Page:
Dec 192009
 

So you have some big project due, or you’re just trying to do some casual research, and you can’t find what you’re looking for. If you consider the titles of articles and the names of web pages, you’ll realize they tell what the content is about. The titles don’t pose a question as some searchers tend to do. If you’re looking for information on TVs, for example, and you don’t know anything about the new HD TVs, and want to learn more, try thinking of what a helpful article might be named, and search for that.

Ex. “HD TV buying guide” vs “Best HDTV”
Ex.  “SD vs HD” vs “whats the difference between HD and SD”

As you can see, the first query in each example is telling the search engine what you want, where as the second ones are asking it a question. In the 1st example, 2nd query, you’ll be exposed to tons of advertising and biased opinions from many sources (although there are plenty that run tests as well). The 2nd example, 1st query, may even get you a nice table showing you a side-by-side of what’s different.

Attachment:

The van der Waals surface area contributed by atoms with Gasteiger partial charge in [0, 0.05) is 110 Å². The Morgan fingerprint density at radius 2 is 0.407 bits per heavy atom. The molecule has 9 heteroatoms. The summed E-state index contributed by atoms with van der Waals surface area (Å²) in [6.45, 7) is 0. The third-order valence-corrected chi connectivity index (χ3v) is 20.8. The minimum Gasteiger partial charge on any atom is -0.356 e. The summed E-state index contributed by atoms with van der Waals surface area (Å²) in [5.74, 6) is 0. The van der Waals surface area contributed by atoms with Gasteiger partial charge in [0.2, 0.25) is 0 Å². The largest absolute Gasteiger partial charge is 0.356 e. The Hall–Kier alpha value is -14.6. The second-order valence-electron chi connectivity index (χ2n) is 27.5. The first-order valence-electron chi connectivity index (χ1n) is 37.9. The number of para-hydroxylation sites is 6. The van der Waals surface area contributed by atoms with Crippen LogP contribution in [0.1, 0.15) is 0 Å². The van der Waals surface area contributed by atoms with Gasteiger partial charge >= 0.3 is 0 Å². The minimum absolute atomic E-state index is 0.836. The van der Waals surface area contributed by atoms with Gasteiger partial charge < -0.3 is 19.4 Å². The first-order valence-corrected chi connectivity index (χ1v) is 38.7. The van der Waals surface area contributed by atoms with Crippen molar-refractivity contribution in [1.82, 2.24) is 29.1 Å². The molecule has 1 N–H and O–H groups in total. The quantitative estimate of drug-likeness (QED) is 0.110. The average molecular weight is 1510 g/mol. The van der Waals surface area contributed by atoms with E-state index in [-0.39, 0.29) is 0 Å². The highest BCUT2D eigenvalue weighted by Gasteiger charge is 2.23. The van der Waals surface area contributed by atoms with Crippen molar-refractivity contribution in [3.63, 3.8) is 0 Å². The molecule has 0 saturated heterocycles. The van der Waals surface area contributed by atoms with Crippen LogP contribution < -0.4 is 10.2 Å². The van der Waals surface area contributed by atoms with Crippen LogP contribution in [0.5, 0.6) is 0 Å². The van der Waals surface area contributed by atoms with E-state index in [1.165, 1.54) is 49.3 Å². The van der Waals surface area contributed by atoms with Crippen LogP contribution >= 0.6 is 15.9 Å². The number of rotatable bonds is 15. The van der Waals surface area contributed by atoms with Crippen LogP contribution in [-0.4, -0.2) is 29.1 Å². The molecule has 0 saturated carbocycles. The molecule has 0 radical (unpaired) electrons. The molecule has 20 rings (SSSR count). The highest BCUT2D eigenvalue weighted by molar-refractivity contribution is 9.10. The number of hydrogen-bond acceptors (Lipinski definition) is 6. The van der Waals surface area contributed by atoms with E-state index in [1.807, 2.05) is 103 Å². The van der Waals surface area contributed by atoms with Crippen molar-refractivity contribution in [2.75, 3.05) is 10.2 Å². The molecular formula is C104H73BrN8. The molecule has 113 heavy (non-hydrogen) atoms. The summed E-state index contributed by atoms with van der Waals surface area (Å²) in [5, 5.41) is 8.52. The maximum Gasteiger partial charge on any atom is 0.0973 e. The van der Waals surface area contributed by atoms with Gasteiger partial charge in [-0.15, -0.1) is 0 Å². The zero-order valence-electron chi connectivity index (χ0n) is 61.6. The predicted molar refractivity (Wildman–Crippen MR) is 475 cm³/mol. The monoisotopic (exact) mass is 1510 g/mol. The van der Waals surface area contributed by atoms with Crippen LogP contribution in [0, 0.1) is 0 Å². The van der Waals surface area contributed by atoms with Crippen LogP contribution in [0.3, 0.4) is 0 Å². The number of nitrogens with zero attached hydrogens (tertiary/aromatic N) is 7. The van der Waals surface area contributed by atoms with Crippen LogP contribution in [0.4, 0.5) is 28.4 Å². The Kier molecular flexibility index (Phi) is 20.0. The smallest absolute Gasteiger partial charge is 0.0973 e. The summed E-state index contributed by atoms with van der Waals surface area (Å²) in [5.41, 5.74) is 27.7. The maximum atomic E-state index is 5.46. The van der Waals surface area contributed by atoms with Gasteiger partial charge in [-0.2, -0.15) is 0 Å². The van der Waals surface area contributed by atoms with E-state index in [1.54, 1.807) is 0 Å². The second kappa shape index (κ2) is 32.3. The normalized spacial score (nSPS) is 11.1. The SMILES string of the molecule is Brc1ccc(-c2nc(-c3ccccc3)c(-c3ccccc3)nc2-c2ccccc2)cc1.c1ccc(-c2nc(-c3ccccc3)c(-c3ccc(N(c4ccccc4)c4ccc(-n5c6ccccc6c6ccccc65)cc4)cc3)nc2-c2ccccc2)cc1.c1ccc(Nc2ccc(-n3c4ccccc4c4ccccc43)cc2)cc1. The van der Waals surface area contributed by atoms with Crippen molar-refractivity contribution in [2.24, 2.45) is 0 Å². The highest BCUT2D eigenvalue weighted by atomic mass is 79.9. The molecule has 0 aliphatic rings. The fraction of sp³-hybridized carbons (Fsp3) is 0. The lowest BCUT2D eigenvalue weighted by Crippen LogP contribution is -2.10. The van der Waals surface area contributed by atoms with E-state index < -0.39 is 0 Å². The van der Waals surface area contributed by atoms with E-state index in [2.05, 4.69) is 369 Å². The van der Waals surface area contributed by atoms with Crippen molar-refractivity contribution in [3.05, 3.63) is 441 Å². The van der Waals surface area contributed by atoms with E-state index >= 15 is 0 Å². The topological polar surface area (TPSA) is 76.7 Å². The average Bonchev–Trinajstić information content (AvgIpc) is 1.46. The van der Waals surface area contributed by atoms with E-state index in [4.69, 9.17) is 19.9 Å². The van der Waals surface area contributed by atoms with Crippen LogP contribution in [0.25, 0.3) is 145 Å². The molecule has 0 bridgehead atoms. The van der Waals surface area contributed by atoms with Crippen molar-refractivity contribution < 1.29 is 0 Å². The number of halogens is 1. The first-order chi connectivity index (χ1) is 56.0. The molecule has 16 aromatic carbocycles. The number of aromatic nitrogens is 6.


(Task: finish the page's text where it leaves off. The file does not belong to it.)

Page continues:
Next time you search, try telling it what you want instead of asking, it’s only a machine. (You don’t ask your TV to turn on, or your microwave to reheat food, you tell it to)

Google – Tell it
Ask.com – Ask it
Bing – Try both
Yahoo – Tell it

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